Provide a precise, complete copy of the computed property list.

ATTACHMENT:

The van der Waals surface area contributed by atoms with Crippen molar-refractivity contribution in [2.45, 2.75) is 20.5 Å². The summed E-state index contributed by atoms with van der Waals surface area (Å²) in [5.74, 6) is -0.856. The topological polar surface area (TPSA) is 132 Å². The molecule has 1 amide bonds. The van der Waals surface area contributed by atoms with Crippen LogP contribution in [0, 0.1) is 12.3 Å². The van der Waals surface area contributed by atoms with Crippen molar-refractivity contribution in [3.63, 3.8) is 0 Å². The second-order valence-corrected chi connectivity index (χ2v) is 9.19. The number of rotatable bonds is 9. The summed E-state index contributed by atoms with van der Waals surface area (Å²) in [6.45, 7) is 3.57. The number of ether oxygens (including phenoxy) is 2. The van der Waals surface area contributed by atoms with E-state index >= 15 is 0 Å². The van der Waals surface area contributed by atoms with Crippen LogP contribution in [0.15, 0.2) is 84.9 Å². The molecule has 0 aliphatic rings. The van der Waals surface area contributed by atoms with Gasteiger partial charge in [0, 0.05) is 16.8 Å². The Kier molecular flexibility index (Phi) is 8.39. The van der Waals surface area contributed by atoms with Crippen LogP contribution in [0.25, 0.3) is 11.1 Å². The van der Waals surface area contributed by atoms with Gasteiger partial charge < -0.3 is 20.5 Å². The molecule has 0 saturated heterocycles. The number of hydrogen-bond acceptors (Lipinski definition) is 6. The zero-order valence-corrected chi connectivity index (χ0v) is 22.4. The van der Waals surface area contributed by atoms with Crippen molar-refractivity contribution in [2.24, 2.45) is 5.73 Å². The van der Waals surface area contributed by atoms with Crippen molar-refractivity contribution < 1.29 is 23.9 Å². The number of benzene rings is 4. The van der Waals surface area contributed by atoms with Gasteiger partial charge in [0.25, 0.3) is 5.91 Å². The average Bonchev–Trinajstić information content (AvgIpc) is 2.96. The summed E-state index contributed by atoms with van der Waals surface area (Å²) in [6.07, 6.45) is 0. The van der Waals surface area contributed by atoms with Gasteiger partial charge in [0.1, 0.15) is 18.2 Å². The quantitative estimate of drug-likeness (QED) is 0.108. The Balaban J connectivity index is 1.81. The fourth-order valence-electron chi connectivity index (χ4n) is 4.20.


The van der Waals surface area contributed by atoms with Crippen molar-refractivity contribution in [2.45, 2.75) is 20.5 Å². The summed E-state index contributed by atoms with van der Waals surface area (Å²) in [5.74, 6) is -0.856. The topological polar surface area (TPSA) is 132 Å². The molecule has 1 amide bonds. The van der Waals surface area contributed by atoms with Crippen LogP contribution in [0, 0.1) is 12.3 Å². The van der Waals surface area contributed by atoms with Crippen molar-refractivity contribution in [3.63, 3.8) is 0 Å². The second-order valence-corrected chi connectivity index (χ2v) is 9.19. The number of rotatable bonds is 9. The summed E-state index contributed by atoms with van der Waals surface area (Å²) in [6.45, 7) is 3.57. The number of ether oxygens (including phenoxy) is 2. The van der Waals surface area contributed by atoms with E-state index >= 15 is 0 Å². The van der Waals surface area contributed by atoms with Crippen LogP contribution in [0.15, 0.2) is 84.9 Å². The molecule has 0 aliphatic rings. The van der Waals surface area contributed by atoms with Gasteiger partial charge in [0, 0.05) is 16.8 Å². The Kier molecular flexibility index (Phi) is 8.39. The van der Waals surface area contributed by atoms with Crippen LogP contribution in [0.25, 0.3) is 11.1 Å². The van der Waals surface area contributed by atoms with Gasteiger partial charge < -0.3 is 20.5 Å². The molecule has 0 saturated heterocycles. The number of hydrogen-bond acceptors (Lipinski definition) is 6. The zero-order valence-corrected chi connectivity index (χ0v) is 22.4. The van der Waals surface area contributed by atoms with Crippen molar-refractivity contribution in [2.24, 2.45) is 5.73 Å². The van der Waals surface area contributed by atoms with Crippen molar-refractivity contribution < 1.29 is 23.9 Å². The number of benzene rings is 4. The van der Waals surface area contributed by atoms with Gasteiger partial charge in [0.25, 0.3) is 5.91 Å². The average Bonchev–Trinajstić information content (AvgIpc) is 2.96. The summed E-state index contributed by atoms with van der Waals surface area (Å²) in [6.07, 6.45) is 0. The van der Waals surface area contributed by atoms with Gasteiger partial charge in [0.1, 0.15) is 18.2 Å². The quantitative estimate of drug-likeness (QED) is 0.108. The Balaban J connectivity index is 1.81. The fourth-order valence-electron chi connectivity index (χ4n) is 4.20.